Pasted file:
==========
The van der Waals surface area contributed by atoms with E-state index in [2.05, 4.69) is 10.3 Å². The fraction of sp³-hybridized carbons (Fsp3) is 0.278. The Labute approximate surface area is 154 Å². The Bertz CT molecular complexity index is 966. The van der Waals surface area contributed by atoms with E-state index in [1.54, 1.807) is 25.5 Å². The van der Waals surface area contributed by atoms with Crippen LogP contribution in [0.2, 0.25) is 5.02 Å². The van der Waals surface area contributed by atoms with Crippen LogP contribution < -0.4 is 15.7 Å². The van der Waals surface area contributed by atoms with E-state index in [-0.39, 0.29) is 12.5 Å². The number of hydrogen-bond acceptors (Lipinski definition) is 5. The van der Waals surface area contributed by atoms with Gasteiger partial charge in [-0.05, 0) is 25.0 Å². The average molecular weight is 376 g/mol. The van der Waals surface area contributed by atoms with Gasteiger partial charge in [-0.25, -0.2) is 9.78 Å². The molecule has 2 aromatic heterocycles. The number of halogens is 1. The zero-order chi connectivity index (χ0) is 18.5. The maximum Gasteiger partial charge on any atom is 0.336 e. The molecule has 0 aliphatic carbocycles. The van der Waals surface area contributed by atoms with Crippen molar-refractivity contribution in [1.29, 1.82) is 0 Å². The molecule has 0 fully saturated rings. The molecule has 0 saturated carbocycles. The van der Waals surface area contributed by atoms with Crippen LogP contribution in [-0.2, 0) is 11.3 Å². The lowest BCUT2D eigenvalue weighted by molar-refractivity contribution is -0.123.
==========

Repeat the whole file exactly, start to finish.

The van der Waals surface area contributed by atoms with E-state index in [2.05, 4.69) is 10.3 Å². The fraction of sp³-hybridized carbons (Fsp3) is 0.278. The Labute approximate surface area is 154 Å². The Bertz CT molecular complexity index is 966. The van der Waals surface area contributed by atoms with E-state index in [1.54, 1.807) is 25.5 Å². The van der Waals surface area contributed by atoms with Crippen LogP contribution in [0.2, 0.25) is 5.02 Å². The van der Waals surface area contributed by atoms with Crippen LogP contribution < -0.4 is 15.7 Å². The van der Waals surface area contributed by atoms with E-state index in [-0.39, 0.29) is 12.5 Å². The number of hydrogen-bond acceptors (Lipinski definition) is 5. The van der Waals surface area contributed by atoms with Gasteiger partial charge in [-0.05, 0) is 25.0 Å². The average molecular weight is 376 g/mol. The van der Waals surface area contributed by atoms with Gasteiger partial charge in [-0.25, -0.2) is 9.78 Å². The molecule has 2 aromatic heterocycles. The number of halogens is 1. The zero-order chi connectivity index (χ0) is 18.5. The maximum Gasteiger partial charge on any atom is 0.336 e. The molecule has 0 aliphatic carbocycles. The van der Waals surface area contributed by atoms with Crippen molar-refractivity contribution in [1.29, 1.82) is 0 Å². The molecule has 0 fully saturated rings. The molecule has 0 saturated carbocycles. The van der Waals surface area contributed by atoms with Crippen LogP contribution in [-0.2, 0) is 11.3 Å². The lowest BCUT2D eigenvalue weighted by molar-refractivity contribution is -0.123.